The constitutional justification for patents and copyrights is "[t]o promote the Progress of Science and useful Arts." In the late eighteenth century, "science" included all knowledge, and "useful arts" referred to technological rather than liberal arts. In The Lost 'Art' of the Patent System, Professor Sean O'Connor argues that although the modern patent system retains some "art"-based terminology—prior art, person having ordinary skill in the art, state of the art—the traditional conception of "art" has largely been displaced by modern conceptions of technology or science. He laments the implications of these developments, such as the increase in "upstream patenting" and a prejudice against non-technological inventions, and he argues that we must "recover the lost 'art' of the patent system."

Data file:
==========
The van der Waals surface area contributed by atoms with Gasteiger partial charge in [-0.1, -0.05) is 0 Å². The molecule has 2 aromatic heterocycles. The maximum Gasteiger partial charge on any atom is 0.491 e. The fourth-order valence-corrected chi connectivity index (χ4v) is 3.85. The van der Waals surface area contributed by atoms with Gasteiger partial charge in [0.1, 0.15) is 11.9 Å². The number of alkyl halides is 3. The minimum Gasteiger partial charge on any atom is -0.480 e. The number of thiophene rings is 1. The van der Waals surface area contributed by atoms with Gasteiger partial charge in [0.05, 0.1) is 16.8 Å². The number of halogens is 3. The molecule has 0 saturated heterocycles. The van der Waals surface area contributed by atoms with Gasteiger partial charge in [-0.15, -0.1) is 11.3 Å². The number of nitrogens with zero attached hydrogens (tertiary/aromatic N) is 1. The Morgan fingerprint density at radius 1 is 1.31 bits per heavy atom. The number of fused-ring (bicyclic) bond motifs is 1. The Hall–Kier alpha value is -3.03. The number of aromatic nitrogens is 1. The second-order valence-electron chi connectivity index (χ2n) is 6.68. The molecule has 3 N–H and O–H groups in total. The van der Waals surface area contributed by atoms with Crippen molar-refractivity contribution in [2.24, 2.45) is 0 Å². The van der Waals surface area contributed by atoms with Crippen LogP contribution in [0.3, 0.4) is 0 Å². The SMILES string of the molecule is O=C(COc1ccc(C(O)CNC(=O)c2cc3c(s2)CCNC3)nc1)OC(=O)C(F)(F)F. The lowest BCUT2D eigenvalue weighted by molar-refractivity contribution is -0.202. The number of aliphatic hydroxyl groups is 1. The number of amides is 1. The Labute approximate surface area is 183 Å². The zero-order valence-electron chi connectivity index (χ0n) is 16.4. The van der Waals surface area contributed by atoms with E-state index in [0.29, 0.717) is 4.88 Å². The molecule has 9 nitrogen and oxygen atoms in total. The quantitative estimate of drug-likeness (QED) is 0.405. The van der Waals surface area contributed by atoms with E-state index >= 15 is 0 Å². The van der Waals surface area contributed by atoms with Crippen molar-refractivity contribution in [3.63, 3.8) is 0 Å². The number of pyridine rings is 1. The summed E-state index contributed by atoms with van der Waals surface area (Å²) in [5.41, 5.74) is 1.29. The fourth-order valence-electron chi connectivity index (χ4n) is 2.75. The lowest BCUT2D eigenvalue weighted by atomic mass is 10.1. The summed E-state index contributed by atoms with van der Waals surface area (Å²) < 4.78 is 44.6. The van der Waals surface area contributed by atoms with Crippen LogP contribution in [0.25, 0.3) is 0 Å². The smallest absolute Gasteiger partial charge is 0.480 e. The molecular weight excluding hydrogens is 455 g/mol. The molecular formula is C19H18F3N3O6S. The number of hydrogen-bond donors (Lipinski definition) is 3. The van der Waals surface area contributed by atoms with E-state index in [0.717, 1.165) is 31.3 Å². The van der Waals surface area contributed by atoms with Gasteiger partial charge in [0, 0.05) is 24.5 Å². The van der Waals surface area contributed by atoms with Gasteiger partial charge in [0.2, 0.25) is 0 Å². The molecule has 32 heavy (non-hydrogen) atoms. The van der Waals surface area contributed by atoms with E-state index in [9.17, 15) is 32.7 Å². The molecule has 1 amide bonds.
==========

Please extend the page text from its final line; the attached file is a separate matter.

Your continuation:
The primary doctrinal lever O'Connor points to for addressing this issue is the utility requirement. He argues that "its current diluted interpretation (anything that does anything likely has substantial utility) may stem from its separation from the underlying art," and that courts should recognize that utility is, in my co-blogger Michael Risch's words, "A Surprisingly Useful Requirement." It might seem unlikely that courts will revive utility from its current "diluted" form, but commentators probably thought the same thing about patentable subject matter ten years ago. In a 2014 talk at Stanford, Federal Circuit Judge Dyk noted: "Strangely, we don't generally ask whether a utility patent has the utility that is required by the patent statute," and he criticized the patent bar for being "too timid and too lacking in creativity" about raising novel arguments like this. I don't know that O'Connor's vision of utility is the one he had in mind, but there are some parallels between O'Connor's work and Judge Dyk's history-focused concurrence in Bilski (which was cited by the majority and Stevens's concurring opinion in Bilski, and by Justice Sotomayor's concurrence in Alice). Perhaps creative litigants attempting to breathe more life into utility will meet a more welcome reception at the Federal Circuit than they might expect.